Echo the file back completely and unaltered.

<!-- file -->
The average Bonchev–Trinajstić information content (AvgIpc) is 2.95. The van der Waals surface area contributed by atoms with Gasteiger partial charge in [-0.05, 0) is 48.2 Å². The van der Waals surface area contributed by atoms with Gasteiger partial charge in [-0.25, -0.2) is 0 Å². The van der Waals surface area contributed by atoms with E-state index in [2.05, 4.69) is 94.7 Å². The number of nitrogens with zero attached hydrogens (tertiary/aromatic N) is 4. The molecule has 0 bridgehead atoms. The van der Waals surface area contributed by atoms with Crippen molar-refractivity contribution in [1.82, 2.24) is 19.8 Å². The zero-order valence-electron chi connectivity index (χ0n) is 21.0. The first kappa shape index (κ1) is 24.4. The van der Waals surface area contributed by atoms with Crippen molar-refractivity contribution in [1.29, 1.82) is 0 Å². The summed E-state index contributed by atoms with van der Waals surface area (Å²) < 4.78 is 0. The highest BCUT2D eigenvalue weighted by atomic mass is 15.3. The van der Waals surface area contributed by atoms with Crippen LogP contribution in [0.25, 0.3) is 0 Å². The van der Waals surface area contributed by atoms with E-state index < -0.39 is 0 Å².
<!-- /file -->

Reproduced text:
The average Bonchev–Trinajstić information content (AvgIpc) is 2.95. The van der Waals surface area contributed by atoms with Gasteiger partial charge in [-0.05, 0) is 48.2 Å². The van der Waals surface area contributed by atoms with Gasteiger partial charge in [-0.25, -0.2) is 0 Å². The van der Waals surface area contributed by atoms with E-state index in [2.05, 4.69) is 94.7 Å². The number of nitrogens with zero attached hydrogens (tertiary/aromatic N) is 4. The molecule has 0 bridgehead atoms. The van der Waals surface area contributed by atoms with Crippen molar-refractivity contribution in [1.82, 2.24) is 19.8 Å². The zero-order valence-electron chi connectivity index (χ0n) is 21.0. The first kappa shape index (κ1) is 24.4. The van der Waals surface area contributed by atoms with Crippen molar-refractivity contribution in [1.29, 1.82) is 0 Å². The summed E-state index contributed by atoms with van der Waals surface area (Å²) < 4.78 is 0. The highest BCUT2D eigenvalue weighted by atomic mass is 15.3. The van der Waals surface area contributed by atoms with Crippen LogP contribution in [0.25, 0.3) is 0 Å². The van der Waals surface area contributed by atoms with E-state index < -0.39 is 0 Å².